The Story

Bel Canto is the story of a hostage-taking gone wrong. In an unnamed South American country, a party in the vice-presidential mansion is invaded by a group of 18 terrorists–most of them teenagers–demanding that the president be handed over.

The president, however, is not in attendance. The group changes course and takes the rest of the attendees hostage–for months.

Party attendees include a world-famous opera singer; a wealthy Japanese businessman; the vice president; and diplomats, businessmen, and government officials from around the world, plus one translator who facilitates communication between them all.

Making the Reread Great

With my rereading goals in mind, I took my time reading Bel Canto again–and it was amazing.

If you are planning a reread of a favorite book sometime soon, here are a few tips:

1. Savor the Language

I am certain that the first time I read this book, I raced through it to find out what happened.

This time, I savored it–and to be honest, I’m not much of a savorer when it comes to reading.

Not every book is worthy of savoring for its language, but if the prose of any book could be called “lyrical,” it’s this one–fittingly, as music and opera are central to the story.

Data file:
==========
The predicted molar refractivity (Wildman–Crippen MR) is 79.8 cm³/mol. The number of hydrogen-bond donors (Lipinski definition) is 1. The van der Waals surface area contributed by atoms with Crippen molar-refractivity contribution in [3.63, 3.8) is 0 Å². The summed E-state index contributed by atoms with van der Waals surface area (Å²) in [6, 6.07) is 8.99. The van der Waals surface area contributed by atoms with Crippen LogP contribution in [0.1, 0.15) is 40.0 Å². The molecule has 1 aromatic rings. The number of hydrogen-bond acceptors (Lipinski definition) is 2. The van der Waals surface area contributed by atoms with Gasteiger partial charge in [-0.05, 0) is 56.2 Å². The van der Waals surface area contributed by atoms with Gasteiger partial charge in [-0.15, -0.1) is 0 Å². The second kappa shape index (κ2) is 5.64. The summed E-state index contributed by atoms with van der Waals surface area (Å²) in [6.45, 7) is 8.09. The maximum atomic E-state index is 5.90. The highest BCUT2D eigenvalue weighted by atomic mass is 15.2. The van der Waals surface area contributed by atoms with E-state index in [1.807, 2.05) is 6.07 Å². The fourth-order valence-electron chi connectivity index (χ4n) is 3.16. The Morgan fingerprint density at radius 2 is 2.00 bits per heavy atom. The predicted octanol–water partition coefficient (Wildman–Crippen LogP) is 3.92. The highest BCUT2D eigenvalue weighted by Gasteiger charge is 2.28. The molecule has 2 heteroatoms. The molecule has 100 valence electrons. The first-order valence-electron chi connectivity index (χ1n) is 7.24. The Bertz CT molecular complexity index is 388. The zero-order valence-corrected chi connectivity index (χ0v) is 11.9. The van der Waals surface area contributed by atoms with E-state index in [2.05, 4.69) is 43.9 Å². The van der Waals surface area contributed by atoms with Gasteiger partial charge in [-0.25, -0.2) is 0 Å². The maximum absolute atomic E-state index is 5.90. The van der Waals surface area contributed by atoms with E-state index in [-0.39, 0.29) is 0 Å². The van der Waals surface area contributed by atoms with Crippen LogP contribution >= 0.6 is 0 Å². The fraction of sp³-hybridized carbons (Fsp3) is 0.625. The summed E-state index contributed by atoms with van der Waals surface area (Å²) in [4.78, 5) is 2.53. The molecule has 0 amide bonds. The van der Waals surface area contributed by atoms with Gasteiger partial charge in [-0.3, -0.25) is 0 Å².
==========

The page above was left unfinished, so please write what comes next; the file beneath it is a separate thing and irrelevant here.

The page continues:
While a story about a hostage-taking sounds like it would be filled with thrills and action, the events here occur gently. The prose flows from one event to the next with no abrupt starts and stops or cliffhangers.

The terrorists seem to enter like water:

“There were now an additional eighteen people at the party. No one there could count them at the time. They moved and spread. They doubled and tripled as they pulsed around the room, appeared from behind curtains, came down from upstairs, disappeared into the kitchen. They were impossible to count because they seemed to be everywhere, because they were so similar, like trying to count bees in a swarm around your head.”

Even with the flowing prose, Patchett manages to maintain the tension as days and months drag on and the lethargic hostages and terrorists build a routine–which is why it was included in the thriller post.

Even if the prose of your favorite couldn’t be considered lyrical, paying closer attention to the language, structure, and turns of phrase chosen by the author will only deepen your appreciation for a book.

2. Take Notes

There are reasons you chose this book, over all the others you could read, to read again. If you’re like me and didn’t remember the story, take some notes on the plot, characters, and themes. By hand, if you can–they’ll help you remember.

Also try to identify the things that made the book stand out for you, and write them down. Was it the prose? The pacing? The characters? What did you love about this book?

One of the things that I love about Bel Canto is how Patchett made me care so much about the characters, despite revealing so little about their lives outside of the house. Taking notes about the characters made me realize just how little I knew about them.

We don’t know anything about whether opera singer Roxane Coss had any relationships or family. We never find out the names of Mr. Hosokawa’s wife or children. We get small glimpses of the terrorists’ backgrounds, but very little detail.